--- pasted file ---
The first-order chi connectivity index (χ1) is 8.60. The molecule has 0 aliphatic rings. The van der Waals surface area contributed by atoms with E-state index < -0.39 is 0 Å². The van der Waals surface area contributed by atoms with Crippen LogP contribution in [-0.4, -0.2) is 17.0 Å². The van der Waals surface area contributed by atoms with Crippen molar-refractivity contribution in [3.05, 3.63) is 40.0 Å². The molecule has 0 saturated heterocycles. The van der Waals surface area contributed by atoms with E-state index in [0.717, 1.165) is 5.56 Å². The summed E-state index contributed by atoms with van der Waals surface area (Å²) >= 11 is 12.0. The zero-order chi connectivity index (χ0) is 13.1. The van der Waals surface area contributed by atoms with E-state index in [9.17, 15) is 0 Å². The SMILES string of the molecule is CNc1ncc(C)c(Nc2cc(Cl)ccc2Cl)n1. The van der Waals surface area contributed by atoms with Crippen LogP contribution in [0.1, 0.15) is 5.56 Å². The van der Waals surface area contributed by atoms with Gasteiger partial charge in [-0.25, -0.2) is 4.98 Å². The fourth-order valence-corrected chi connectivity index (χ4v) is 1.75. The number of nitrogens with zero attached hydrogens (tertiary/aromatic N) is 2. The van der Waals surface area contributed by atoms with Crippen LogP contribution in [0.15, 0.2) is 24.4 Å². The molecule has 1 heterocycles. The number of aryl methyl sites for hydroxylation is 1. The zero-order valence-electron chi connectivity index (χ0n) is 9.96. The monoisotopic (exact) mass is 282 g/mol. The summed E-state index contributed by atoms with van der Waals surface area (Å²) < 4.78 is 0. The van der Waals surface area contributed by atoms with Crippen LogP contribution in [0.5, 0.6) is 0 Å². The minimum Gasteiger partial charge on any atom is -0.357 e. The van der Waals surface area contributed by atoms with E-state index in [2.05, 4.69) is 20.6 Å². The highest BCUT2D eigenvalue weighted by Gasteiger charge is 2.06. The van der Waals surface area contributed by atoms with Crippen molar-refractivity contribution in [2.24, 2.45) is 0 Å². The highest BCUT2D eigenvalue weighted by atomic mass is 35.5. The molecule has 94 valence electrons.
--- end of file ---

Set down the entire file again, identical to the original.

The first-order chi connectivity index (χ1) is 8.60. The molecule has 0 aliphatic rings. The van der Waals surface area contributed by atoms with E-state index < -0.39 is 0 Å². The van der Waals surface area contributed by atoms with Crippen LogP contribution in [-0.4, -0.2) is 17.0 Å². The van der Waals surface area contributed by atoms with Crippen molar-refractivity contribution in [3.05, 3.63) is 40.0 Å². The molecule has 0 saturated heterocycles. The van der Waals surface area contributed by atoms with E-state index in [0.717, 1.165) is 5.56 Å². The summed E-state index contributed by atoms with van der Waals surface area (Å²) >= 11 is 12.0. The zero-order chi connectivity index (χ0) is 13.1. The van der Waals surface area contributed by atoms with E-state index in [9.17, 15) is 0 Å². The SMILES string of the molecule is CNc1ncc(C)c(Nc2cc(Cl)ccc2Cl)n1. The van der Waals surface area contributed by atoms with Crippen LogP contribution in [0.1, 0.15) is 5.56 Å². The van der Waals surface area contributed by atoms with Gasteiger partial charge in [-0.25, -0.2) is 4.98 Å². The fourth-order valence-corrected chi connectivity index (χ4v) is 1.75. The number of nitrogens with zero attached hydrogens (tertiary/aromatic N) is 2. The van der Waals surface area contributed by atoms with Crippen LogP contribution in [0.15, 0.2) is 24.4 Å². The molecule has 1 heterocycles. The number of aryl methyl sites for hydroxylation is 1. The zero-order valence-electron chi connectivity index (χ0n) is 9.96. The monoisotopic (exact) mass is 282 g/mol. The summed E-state index contributed by atoms with van der Waals surface area (Å²) < 4.78 is 0. The van der Waals surface area contributed by atoms with Crippen LogP contribution in [0.5, 0.6) is 0 Å². The minimum Gasteiger partial charge on any atom is -0.357 e. The van der Waals surface area contributed by atoms with E-state index in [2.05, 4.69) is 20.6 Å². The highest BCUT2D eigenvalue weighted by Gasteiger charge is 2.06. The van der Waals surface area contributed by atoms with Crippen molar-refractivity contribution in [2.24, 2.45) is 0 Å². The highest BCUT2D eigenvalue weighted by atomic mass is 35.5. The molecule has 94 valence electrons.